Confession | Leo Tolstoy | 3



Thus I lived, giving myself over to this insanity for another six years, until my marriage. During this time I went abroad.

Life in Europe and my acquaintance with eminent and learned Europeans confirmed me all the more in my belief in general perfectibility, for I found the very same belief among them.

My belief assumed a form that it commonly assumes among the educated people of our time. This belief was expressed by the word "progress." At the time it seemed to me that this word had meaning.

Like any living individual, I was tormented by questions of how to live better.

I still had not understood that in answering that one must live according to progress, I was talking just like a person being carried along in a boat by the waves and the wind:

Without really answering, such a person replies to the only important question-"Where are we to steer?"-by saying, "We are being carried somewhere."

I did not notice this at the time.

Only now and then would my feelings, and not my reason, revolt against this commonly held superstition of the age, by means of which people hide from themselves their own ignorance of life.

Thus during my stay in Paris the sight of an execution revealed to me the feebleness of my superstitious belief in progress:

When I saw how the head was severed from the body and heard the thud of each part as it fell into the box,

I understood, not with my intellect but with my whole being, that no theories of the rationality of existence or of progress could justify such an act;

I realized that even if all the people in the world from the day of creation found this to be necessary according to whatever theory, I knew that it was not necessary and that it was wrong.

Therefore, my judgments must be based on what is right and necessary and not on what people say and do; I must judge not according to progress but according to my own heart.

The death of my brother was another instance in which I realized the inadequacy of the superstition of progress in regard to life:

A good, intelligent, serious man, he was still young when he fell ill. He suffered for over a year and died an agonizing death without ever understanding why he lived and understanding even less why he was dying. No theories could provide any answers to these questions, either for him or for me, during his slow and painful death.

But these were only rare instances of doubt; on the whole I continued to live, embracing only a faith in progress:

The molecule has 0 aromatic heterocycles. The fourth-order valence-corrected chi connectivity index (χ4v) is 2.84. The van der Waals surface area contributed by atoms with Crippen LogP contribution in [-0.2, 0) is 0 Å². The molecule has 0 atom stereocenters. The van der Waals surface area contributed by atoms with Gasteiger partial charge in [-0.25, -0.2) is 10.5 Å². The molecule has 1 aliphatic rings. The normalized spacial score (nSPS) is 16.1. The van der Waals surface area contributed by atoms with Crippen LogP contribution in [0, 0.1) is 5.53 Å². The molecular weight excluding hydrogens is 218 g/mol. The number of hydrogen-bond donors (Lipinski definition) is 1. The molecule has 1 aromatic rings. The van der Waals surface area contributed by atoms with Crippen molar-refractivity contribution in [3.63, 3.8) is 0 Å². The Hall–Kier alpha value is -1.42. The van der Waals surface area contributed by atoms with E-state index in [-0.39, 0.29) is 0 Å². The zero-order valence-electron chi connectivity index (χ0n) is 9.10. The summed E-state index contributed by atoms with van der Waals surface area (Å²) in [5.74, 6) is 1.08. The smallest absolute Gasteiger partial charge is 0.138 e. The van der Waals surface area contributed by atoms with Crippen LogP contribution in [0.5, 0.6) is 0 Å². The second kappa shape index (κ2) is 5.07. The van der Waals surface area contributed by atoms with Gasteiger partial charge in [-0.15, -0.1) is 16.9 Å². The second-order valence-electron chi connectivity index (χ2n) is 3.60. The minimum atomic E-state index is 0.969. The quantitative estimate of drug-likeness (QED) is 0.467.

"Everything is developing, and I am developing; the reason why I am developing in this way will come to light, along with everything else." Thus I was led to formulate my faith at the time.

When I returned from abroad I settled in the country and occupied myself with the peasant schools:

This occupation was especially dear to my heart because it involved none of the lies that had become so apparent to me, the lies that had irritated me when I was a literary teacher.

Here too I was acting in the name of progress, but I assumed a critical attitude toward that progress:

I told myself that in many of its forms progress did not proceed as it should and that here it was necessary to leave a primitive people; the peasant children, completely free to choose the path of progress they wanted.

In essence I was still faced with the same insoluble problem of how to teach without knowing what I was teaching.

In the higher spheres of literature it was clear to me that I could not teach without knowing what I was teaching; for I saw that everyone taught differently and that in the arguments they had they scarcely hid their ignorance from each other.

But here, with the peasant children, I thought I could get around this difficulty by allowing the children to learn whatever they liked.

It now seems ludicrous to me when I recall how I tried this and that in order to carry out this whim of mine to teach, all the while knowing full well in the depths of my soul that there was no way I could teach what was needful because I did not know what was needful.

After a year of being occupied with school I went abroad once again in order to find out how this could be done without myself knowing how to teach.

I believed that I had found a solution abroad, and, armed with all this wisdom, I returned to Russia in the year of the emancipation of the serfs.

I took up the office of arbitrator and began teaching the uneducated people in the schools and the educated people through the periodical that I had started publishing.

Things seemed to be going well, but I felt that my mental health was not what it should be and that this could not go on for long.

Perhaps even then I would have fallen into the despair that came over me at the age of fifty were it not for one more aspect of life which I had not yet experienced and which held the promise of salvation: family life.